But again, the important person is you. You’ve supported Liberty with your subscriptions, your donations, your praise, your criticism, and your friendship always. I hope you will continue to support us as we change our way of coming to your home.
I think this is an exciting development and wish them well!
Update: Cox’s editorial from the December 2010 (final print issue):
In our November issue, I announced that this would be the last print issue of Liberty. When you read these words, Liberty will have changed to an online journal. All of us will miss the look and feel of printed pages, but we at Liberty believe that we will not only lighten our costs but also increase our readership by going online.
The most important thing for us, however, is to keep our extraordinarily loyal readers with us. To make sure we do, I want to tell you more about Liberty online. To start with, it will be free. No fees; just go to libertyunbound.com and you’ll be at home again. By the way, if you subscribe to the print version of Liberty now, we’ll be refunding the unused portion of your subscription.
The online version of Liberty will publish features, reviews, and reflections, just as we do now; but you won’t have to wait a month to see them. They’ll be posted as soon as they’re ready for publication. The online version will also invite you to post your own comments. And don’t worry about having to wade through a lot of irrelevant or obscene remarks, sent by people who have nothing better to do. We’ll make sure that the posted comments, whatever views they express, make for civilized debate.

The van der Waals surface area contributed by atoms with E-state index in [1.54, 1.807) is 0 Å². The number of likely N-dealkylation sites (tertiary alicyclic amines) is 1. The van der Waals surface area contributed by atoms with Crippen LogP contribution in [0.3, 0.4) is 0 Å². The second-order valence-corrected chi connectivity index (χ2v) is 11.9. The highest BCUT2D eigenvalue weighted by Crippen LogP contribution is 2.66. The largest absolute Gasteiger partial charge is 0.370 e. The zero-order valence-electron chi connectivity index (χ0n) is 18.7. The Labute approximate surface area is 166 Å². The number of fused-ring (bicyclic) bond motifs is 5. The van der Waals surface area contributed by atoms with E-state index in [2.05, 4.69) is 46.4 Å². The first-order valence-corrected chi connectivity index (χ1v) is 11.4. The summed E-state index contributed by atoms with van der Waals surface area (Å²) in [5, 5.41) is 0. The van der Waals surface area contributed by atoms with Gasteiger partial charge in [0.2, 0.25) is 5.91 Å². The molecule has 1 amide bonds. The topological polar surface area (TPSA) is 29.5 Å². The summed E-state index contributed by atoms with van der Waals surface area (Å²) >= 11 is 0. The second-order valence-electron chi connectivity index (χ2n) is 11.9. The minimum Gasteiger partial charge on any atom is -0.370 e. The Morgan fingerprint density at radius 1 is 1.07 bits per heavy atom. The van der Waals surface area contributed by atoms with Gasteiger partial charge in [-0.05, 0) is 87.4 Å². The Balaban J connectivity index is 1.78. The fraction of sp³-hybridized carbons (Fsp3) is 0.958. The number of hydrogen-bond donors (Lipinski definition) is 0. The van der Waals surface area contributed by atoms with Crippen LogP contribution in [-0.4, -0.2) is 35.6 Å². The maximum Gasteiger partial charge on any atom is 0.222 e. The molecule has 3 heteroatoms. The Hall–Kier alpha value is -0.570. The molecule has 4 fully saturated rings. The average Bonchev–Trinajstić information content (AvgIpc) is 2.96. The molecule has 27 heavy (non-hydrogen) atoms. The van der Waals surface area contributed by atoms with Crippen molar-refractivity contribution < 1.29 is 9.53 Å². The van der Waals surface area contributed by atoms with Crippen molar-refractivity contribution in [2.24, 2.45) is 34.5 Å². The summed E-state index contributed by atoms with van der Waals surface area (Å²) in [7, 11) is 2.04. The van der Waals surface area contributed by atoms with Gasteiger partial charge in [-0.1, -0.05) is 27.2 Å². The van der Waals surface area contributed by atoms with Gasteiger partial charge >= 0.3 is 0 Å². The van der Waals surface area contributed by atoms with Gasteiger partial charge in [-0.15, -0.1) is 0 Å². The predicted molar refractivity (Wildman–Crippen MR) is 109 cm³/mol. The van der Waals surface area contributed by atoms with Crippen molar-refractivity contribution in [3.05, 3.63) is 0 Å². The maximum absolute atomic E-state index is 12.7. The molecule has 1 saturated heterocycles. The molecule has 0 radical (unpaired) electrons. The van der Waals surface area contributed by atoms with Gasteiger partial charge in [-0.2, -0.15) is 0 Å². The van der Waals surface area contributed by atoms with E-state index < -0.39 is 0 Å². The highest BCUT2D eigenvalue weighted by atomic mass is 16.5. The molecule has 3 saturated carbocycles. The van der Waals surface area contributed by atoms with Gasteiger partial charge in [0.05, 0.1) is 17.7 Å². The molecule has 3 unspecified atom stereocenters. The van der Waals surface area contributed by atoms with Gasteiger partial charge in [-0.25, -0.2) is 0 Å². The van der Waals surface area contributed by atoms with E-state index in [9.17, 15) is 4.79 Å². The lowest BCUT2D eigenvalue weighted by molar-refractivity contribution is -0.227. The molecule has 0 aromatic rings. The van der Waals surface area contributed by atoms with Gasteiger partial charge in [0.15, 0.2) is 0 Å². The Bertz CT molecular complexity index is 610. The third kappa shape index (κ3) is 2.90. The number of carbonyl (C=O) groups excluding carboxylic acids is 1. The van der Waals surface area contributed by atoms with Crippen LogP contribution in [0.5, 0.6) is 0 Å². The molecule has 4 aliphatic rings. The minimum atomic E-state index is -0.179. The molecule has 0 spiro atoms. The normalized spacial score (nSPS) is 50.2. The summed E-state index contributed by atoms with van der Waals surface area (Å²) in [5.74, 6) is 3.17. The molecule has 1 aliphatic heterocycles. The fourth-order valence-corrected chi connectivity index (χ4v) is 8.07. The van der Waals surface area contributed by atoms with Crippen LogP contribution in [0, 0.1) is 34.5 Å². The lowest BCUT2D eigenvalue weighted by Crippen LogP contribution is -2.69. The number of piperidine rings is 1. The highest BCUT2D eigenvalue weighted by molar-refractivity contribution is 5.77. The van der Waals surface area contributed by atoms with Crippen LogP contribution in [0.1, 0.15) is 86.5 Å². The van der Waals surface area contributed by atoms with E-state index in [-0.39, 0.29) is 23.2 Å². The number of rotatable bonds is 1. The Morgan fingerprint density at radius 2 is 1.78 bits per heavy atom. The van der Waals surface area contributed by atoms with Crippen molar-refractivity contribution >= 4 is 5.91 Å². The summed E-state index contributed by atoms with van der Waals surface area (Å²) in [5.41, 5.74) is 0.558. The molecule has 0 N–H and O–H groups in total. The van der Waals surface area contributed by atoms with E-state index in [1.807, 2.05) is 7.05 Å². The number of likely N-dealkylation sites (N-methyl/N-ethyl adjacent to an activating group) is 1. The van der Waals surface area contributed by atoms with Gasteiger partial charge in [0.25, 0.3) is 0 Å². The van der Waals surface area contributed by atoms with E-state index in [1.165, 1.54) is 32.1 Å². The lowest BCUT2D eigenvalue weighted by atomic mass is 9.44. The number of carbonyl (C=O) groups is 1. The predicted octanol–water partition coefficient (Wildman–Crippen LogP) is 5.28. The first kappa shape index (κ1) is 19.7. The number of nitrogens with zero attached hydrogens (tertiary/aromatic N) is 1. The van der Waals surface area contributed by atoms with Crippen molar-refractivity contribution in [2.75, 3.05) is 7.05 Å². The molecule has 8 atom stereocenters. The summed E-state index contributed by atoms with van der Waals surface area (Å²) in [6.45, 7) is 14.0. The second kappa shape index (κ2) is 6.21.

A special feature of Liberty online will be an archive of Liberty’s quarter-century of print publication — not just a few articles, but the whole of each issue. It will be one of the largest libraries of libertarian writing ever assembled.
I recently spent a day just browsing through some of the thousands of items contained in this library. I wasn’t surprised to find that Liberty has published virtually every important writer in the libertarian world. Nor was I surprised to find that every kind of writer is represented — statesmen, convicts, economists, historians, vagabonds, poets, philosophers — and every kind of subject. What struck me was how many things seemed new, enlightened, and enlightening. I found myself grinning with appreciation over the stunning arguments for ideas that I happen to favor, and worrying about the clever thrusts that good writers made against them. And always I was thinking, How great it is to read something that’s truly individual! No tired op-eds here. Liberty has always spoken with a thousand voices, and none of them predictable.
Liberty represents and explains, as no other journal has, the history of the libertarian movement. It has published more about our history than any other journal, and even the strictly historical articles are as fresh as dawn. Don’t take my word for it; go to libertyunbound.com and see for yourself.
In 1987, R.W. Bradford founded Liberty as a journal devoted to publishing the best libertarian writing available. For 23 years, we’ve done just that. We’re continuing to do so, in our new online format. We thank you for your loyalty. We ask for your support, as always — the support of the liveliest and most discerning readers in the world for a journal written and produced for their enjoyment.
[Mises blog cross-post]